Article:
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F1 to trial Twitch streaming with Mexican Grand Prix

Motorsports organisation Formula 1 has announced that it will trial streaming on Twitch with the upcoming Mexican Grand Prix.

Available in Germany, Luxembourg, Switzerland, Denmark, Norway and Sweden, every session of this weekend’s Grand Prix will be available for live and for free on the Amazon-owned streamer.

The deal struck between Amazon and F1 is only limited to one race, and it will see a variety of gaming elements integrated into the broadcast. As opposed to the regular broadcast team, the sessions will be co-streamed by groups of in-market personalities, such as German gaming personality PietSmiet who will provide German commentary in Germany, Switzerland and Luxembourg.

Other gaming elements being integrated into the stream include a data extension that will allow users to predict drivers’ performance across the race’s ten-minute segments with the predictions forming something of a leaderboard.

Frank Arthofer, director of digital and licensing at Formula 1, said: “Twitch has incredible reach, a unique creative spin on sports media coverage and an engaged digital audience; they are a perfect partner for us to be working with on this project.”

Farhan Ahmed, strategic partnerships manager at Twitch, said: “Millions of people tune in to Twitch every day to watch live content and form communities around their shared interests. We’re thrilled to partner with Formula One to bring exciting motor racing content to our community in a way that’s unique, shared, and interactive.”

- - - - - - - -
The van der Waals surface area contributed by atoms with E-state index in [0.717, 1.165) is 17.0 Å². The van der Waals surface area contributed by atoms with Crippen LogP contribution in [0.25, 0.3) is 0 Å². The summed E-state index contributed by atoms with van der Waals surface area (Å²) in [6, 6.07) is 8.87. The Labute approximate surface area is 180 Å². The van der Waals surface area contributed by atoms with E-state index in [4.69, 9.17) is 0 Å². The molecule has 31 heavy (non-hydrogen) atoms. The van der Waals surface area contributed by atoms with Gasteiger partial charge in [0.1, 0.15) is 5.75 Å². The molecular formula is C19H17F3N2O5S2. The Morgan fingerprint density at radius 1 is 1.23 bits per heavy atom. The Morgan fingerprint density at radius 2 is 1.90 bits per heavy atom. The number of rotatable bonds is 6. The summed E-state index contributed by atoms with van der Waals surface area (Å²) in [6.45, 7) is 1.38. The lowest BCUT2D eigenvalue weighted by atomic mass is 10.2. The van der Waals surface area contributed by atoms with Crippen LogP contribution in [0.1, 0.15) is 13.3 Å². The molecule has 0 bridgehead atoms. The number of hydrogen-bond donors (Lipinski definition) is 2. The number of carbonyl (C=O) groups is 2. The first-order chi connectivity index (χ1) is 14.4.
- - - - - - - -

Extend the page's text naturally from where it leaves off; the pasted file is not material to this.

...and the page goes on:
The announcement is the latest move from Twitch to move away from its core identity as the de facto gaming streaming platform and follows the introduction of ‘Watch Parties’ – a feature that allows personalities on the platform to stream select content from Amazon Prime Video.

Still, game streaming is hugely important and will likely be the core for Twitch for some time.

The latest example of gaming’s huge viewership draw was Fortnite’s two-day black hole event that saw the entire game effectively be turned off over the course of a weekend in order to start ‘Chapter 2’ of the popular esport title.

When gamers attempted to play the game, they were simply presented with a video of a black hole, and millions took to viewing the event.

On Twitch, more than 1.7 million people weatched either the official Fortnite stream or streams from personalities on the site. Despite no actual gameplay being shown, this was the platform’s peak concurrent record on a single game category, according to the game’s developer Epic.

Twitter saw 50.7 million minutes watched with 42.8 million views and a peak of 1.4 million concurrent viewers, while YouTube saw 4.3 million concurrent viewers across all channels.